Interview: Basil El Baz
How challenging is it to secure financing for major infrastructure and industrial projects?
BASIL EL BAZ: Egypt will very likely be embarking on a number of mega-infrastructure deals, in the form of highways, toll roads, railways, water desalination facilities, power plants and ports; these projects are likely to be financed by domestic or regional banks. Since the global financial crisis, access to financing has been complicated, to say the least. The methodology has changed. You no longer have a syndicate of 10 or 20 banks financing large deals, so access to capital is more limited than it was previously.
If you look at the downstream petrochemicals sector globally, it is divided into two categories. There are smaller types of transactions, which are valued at less than $750m and have largely been successfully financed by domestic syndicates on a medium-term debt basis. However, once you get into larger projects, the only choice is to involve multilateral agencies, export credit agencies, and quasi-governmental financing institutions.
As a result, this creates problems in Egypt for those large-scale projects. The instability in the country over the last 36 months has served to prolong the situation, but it would have been the case regardless. Political stability is the underlying factor governing everything in a development project, but it is particularly important in terms of financing. Happily, there is a sense of anticipation that – since June 2013 – stability is coming, which is reflected by the behaviour of the private and the public sector. People are looking at opportunities again. Investments on the ground are being mobilised.
What needs to happen going forward is an acceleration of infrastructure spending plans. This is an area that the private sector cannot do anything about, so it must be government driven. I expect Egypt is going to see a major infrastructure push soon. There are already several projects under way, and a continued expansion of these activities is natural.
How can Egypt boost foreign investment throughout the industrial sector?
EL BAZ: Investors operate based on their level of confidence in the government, the economy, the domestic market and their export capabilities. Egypt has managed to tick off the majority of these boxes at various points throughout history, if perhaps not quite all of them at the same time. However, it has never managed to take tick all of the boxes simultaneously. To see a significant increase in investment, this will need to change.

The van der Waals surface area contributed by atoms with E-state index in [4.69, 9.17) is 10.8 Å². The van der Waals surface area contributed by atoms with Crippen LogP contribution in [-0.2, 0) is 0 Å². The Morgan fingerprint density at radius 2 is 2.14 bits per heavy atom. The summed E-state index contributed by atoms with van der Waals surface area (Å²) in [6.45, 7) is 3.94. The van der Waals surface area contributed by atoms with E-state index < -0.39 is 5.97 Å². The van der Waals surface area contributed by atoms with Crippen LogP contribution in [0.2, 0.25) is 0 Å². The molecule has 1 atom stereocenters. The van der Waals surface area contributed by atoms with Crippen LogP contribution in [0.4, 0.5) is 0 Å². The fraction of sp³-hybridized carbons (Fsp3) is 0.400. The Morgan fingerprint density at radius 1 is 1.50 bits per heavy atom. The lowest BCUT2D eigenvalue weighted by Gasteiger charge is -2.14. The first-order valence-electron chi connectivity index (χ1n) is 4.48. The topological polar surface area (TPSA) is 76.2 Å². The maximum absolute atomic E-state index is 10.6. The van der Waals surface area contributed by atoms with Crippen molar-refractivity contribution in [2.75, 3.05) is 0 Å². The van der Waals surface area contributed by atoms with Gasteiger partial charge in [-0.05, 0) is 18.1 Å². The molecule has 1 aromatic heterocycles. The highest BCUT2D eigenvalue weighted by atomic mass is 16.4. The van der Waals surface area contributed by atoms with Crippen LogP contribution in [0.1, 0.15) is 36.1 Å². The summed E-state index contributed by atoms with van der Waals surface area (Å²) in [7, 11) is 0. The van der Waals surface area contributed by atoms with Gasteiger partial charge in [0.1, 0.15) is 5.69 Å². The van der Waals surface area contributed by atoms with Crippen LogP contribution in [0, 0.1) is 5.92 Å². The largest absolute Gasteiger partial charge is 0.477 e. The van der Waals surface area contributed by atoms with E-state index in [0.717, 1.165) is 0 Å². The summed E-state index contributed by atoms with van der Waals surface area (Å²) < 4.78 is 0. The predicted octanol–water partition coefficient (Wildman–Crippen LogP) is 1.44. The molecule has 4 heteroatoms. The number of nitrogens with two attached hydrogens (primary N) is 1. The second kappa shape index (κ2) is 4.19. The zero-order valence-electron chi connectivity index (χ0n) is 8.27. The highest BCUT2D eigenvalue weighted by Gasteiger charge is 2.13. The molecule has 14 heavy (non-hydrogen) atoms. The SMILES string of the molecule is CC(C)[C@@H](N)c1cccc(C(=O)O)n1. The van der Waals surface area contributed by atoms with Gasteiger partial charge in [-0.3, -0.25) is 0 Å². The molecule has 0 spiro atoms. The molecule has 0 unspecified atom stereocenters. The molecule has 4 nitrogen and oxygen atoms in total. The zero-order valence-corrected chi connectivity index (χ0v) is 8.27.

On a broader macro-level, the industrial sector’s ability to create employment opportunities will encourage efforts by the domestic private sector and the government to attract new capital. After all, ensuring job creation is key. One of the basic principles of macroeconomic behaviour is that when a country reaches a certain level of unemployment, socio-economic turmoil will occur irrespective of the level of development. As a result, addressing unemployment in Egypt is a must and the most effective way to do that is through industry activity.
What effects has the implementation of the National Petrochemicals Master Plan had?
EL BAZ: It is a very ambitious plan and it is still being executed. However, people forget that this is a long-term plan that still has at least eight years left before it reaches completion. The Ministry of Petroleum has shown an admirable commitment to implementing the plan in its entirety, which is of course extremely important for any strategic initiative such as this.
This implementation strategy has, however, had to face down a number of significant obstacles along the way. The first and most obvious was with the global financial crisis in 2008, which greatly reduced the sector’s access to international financing for large-projects. The second most prominent obstacle came later, with the revolution, which reduced government spending and limited policy implementation.
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